As a Messianic rabbi, I have had the opportunity to travel around the United States, Canada, Mexico, and Central America. On my journeys to share my faith with people in the different countries I have visited, quite often after I speak, one or more of the people from the conference or church body at which I was sharing would come up to me and say these words, “I wish I was Jewish.” When I hear these words, I know they are referring to the Jewish people being G-D’s chosen and that in their hearts, they are trying to express a desire to have a connection to G-D that they believe is unavailable to them simply because they were born into a non-Jewish family.
I know the people that speak those words feel left out in a real way. They feel the same way a child feels when they are not chosen for a ball team. Yet, the way they feel is totally the opposite of the way that G-D wants them to feel. G-D wants every non-Jewish person to feel chosen.
Let me try to explain. This past week, I had the privilege of attending the finalization of the adoption of one of the most beautiful little girls you will ever see. For the sake of this article, I will call her Sadie (a nice Jewish name). We gathered at the courthouse with the adoptive parents and their three children. The family already has 1 son and 2 daughters, which were born into the family. All three of the girls were wearing adorable matching dresses. Sadie had been a part of the family almost since she was born, for just short of 2 years. Once we were called to enter the courtroom, the family all sat together in the front of the court. The judge then began to question the parents as to why they wanted to adopt Sadie: first the mother and then the father. Both of the parents expressed the their love for Sadie and how they could not imagine their lives and family without Sadie being a part of it.
After the parents finished, the judge then made a statement while he signed the documents to make the adoption official. This is what he said: “My signing these documents makes this adoption legal, but you are the ones who made Sadie a part of your family." In other words, his signature only ratified the action that had already been taken when the mother and father had opened their hearts, their arms, and their homes to make Sadie their daughter.
So, if you are one of those people who wish deep within your heart that you were born into a Jewish family because you feel left out or unpicked for the “ball team,” please re-read Romans 8:15:
14 For all who are led by the Ruach Elohim, these are sons of God. 15 For you did not receive the spirit of slavery to fall again into fear; rather, you received the Spirit of adoption, by whom we cry, “Abba! Father!” 16 The Ruach Himself bears witness with our spirit that we are children of God. 17 And if children, also heirs—heirs of God and joint-heirs with Messiah—if indeed we suffer with Him so that we may also be glorified with Him. (TLV)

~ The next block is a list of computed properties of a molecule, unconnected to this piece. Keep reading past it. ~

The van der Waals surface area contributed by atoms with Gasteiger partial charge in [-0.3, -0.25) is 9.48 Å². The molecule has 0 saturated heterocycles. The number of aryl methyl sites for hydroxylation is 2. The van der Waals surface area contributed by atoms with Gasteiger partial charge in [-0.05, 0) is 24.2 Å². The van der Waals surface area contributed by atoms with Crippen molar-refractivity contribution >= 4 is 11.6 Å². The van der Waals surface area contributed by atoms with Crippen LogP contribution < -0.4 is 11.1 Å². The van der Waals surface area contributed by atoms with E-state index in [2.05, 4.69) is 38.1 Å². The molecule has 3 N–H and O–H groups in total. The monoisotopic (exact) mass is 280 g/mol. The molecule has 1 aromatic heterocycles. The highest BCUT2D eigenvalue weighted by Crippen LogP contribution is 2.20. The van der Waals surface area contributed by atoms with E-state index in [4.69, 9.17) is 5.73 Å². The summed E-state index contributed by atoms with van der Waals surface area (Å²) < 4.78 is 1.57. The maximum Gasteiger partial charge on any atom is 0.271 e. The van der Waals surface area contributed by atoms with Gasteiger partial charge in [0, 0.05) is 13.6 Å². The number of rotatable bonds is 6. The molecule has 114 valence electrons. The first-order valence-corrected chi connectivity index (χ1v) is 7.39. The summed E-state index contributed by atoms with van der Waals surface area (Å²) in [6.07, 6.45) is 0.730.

Just as Sadie was chosen to be a complete and total part of her family, you have become totally and completely a part of the family of G-D. You are not left out, unpicked, or the “Un-Chosen people.” This adoption doesn’t make you Jewish and because being Jewish isn’t the goal. The goal is being a child of G-D and part of the Commonwealth of Israel - Ephesians 2:11-13:
11 Therefore, keep in mind that once you—Gentiles in the flesh—were called “uncircumcision” by those called “circumcision” (which is performed on flesh by hand).12 At that time you were separate from Messiah, excluded from the commonwealth of Israel and strangers to the covenants of promise, having no hope and without God in the world.13 But now in Messiah Yeshua, you who once were far off have been brought near by the blood of the Messiah. (TLV)
6 Just as Abraham “believed God, and it was credited to him as righteousness,” 7 know then that those who have faith are children of Abraham. 8 The Scriptures, foreseeing that God would justify the Gentiles by faith, proclaimed the Good News to Abraham in advance, saying, “All the nations shall be blessed through you.”
For the first time and only for a moment, I, who was born Jewish, felt a little like how I suspect those who say to me, “I wish I was born Jewish,” feel as I listened to the parents and the judge express the significance of adoption and how this family was choosing to make Sadie part of the family by choice, and not simply because a child had been born into the family. I thought to myself, “Hey I was born into the Jewish people, but my non-Jewish brothers and sisters where 'Chosen' to be added to the family by my Father.”
You see, it isn’t about who is the “Chosen People.” It is about how you were “Chosen” because all who are part of the Family of G-D through faith have been “Chosen.”